Thanks, 40hz, for the information.  This is not really a graphic novel.  It will be much more in the educational/literary category, but fun.  Essentially targeted to the same crowd, same age group, albeit the more intelligent ones.  So, from my perspective, the target crowd will be kind of small.  I don't want to get into the whole thing.

But I'm sorry to hear about the commitment level I can expect from inquiring artists.  Hopefully I can find someone reliable.  After all, there is SOME money in it.  And if I know myself or my friend well enough, this project WILL get done.  Some way, somehow.

Thanks for the website idea, I will definitely consider that now that I have a little experience with it.



Let me know how you make out.

I ran it past my sister, who is a "graphic designer - not an illustrator" (her words). She said she had the feeling what you're looking for is going to run some serious bucks unless you're lucky enough to hook up with a talented newcomer who is willing to take it on as a 'portfolio piece.'

I asked her what she thought it might cost if somebody like a book publisher were handling the project.

She said that around here (think metro NY market so prices will probably be higher than in most places) commissioned art like the above runs around $300+ per illustration. She also mentioned that for that degree of originality, most professional illustrators will also expect to get a 'piece of the action.' What that means is some sort of royalty arrangement or a restricted use clause.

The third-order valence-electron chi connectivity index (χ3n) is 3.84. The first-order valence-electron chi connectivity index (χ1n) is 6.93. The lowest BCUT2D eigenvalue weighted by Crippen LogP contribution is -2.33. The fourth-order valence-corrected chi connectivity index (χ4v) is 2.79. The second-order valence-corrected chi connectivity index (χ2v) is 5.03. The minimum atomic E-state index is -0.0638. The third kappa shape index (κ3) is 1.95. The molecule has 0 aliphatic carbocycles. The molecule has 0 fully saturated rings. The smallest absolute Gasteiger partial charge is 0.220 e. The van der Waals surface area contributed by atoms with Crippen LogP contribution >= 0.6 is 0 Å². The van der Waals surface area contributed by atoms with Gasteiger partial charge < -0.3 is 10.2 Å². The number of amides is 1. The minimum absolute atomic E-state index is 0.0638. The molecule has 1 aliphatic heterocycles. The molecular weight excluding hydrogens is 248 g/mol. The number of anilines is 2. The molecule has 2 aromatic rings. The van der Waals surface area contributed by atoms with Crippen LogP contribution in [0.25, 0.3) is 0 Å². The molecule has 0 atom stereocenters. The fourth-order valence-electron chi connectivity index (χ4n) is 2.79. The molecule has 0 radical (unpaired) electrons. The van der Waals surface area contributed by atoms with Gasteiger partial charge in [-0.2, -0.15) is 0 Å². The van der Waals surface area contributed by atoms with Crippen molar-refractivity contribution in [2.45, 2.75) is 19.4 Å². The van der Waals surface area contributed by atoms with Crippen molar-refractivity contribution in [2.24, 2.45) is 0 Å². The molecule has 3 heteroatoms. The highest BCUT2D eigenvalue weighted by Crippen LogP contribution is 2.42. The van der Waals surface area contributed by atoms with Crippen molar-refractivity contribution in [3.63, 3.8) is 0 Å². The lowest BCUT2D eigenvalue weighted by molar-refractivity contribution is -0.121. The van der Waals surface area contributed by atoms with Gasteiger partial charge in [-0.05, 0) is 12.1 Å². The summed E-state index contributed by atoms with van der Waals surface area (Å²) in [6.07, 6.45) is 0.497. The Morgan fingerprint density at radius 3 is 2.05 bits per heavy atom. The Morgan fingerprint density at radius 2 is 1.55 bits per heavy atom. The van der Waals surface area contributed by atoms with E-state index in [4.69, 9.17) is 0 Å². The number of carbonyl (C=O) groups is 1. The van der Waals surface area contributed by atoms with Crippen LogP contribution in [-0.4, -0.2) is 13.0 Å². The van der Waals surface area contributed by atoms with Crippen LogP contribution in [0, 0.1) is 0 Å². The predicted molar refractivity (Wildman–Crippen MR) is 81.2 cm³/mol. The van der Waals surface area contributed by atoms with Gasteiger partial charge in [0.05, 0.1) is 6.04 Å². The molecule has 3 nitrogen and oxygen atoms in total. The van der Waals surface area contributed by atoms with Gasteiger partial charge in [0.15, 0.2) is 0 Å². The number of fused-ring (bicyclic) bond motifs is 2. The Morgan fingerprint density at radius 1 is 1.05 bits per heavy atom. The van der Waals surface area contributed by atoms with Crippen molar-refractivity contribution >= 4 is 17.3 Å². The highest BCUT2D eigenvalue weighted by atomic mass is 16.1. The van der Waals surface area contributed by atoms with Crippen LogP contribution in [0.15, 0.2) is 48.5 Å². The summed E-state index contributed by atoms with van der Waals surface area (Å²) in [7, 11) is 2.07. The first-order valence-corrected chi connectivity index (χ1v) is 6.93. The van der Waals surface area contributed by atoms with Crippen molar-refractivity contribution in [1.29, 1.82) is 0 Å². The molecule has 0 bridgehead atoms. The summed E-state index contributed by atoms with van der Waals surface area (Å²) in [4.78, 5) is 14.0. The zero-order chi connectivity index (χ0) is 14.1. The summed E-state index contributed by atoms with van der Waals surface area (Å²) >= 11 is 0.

Restricted use means what it says. Say you bought the illustrations for a book and somewhere down the road Dreamworks decided to make it into a movie. If the illustrations were used as concept art, or the look of the film closely matched the illustrations, the illustrator might be entitled to a cut. On a less esoteric level, rights might only cover a USA release. Foreign rights might need to be negotiated separately. Ditto for hardcover, second printing, paperback, graphic novel, video game, audio book (don't laugh - think cover art) get the picture.

So anyway, whatever you do, make sure you have a clear understanding with anybody you're working with. And if you do enter into an arrangement, get it in writing - and be sure to have a competent attorney review it before you sign.

Keep us posted.

Luck! :Thmbsup:

P.S.  I don't know if it's still as true today, but in the past, most publishers preferred to use their own stable of illustrators. The reason they did that was because most artists were totally clueless about how to create what was called press reproducible artwork. Basically that meant art that was amenable to the color separation process and reproduced well on a standard 4-color press. Not all art fits into that category.

If you're planning to 'print publish' your project, do yourself a favor. See if you can find a designer or art director with publishing experience who is willing to bring you up to speed on what's involved. Most of them love to pontificate, so it shouldn't set you back more than a pizza and some beer to get a good crash course on how these things work.

OK...I'm rambling, and the server I'm working on just finished updating so I'd best get back to work. Bye! :)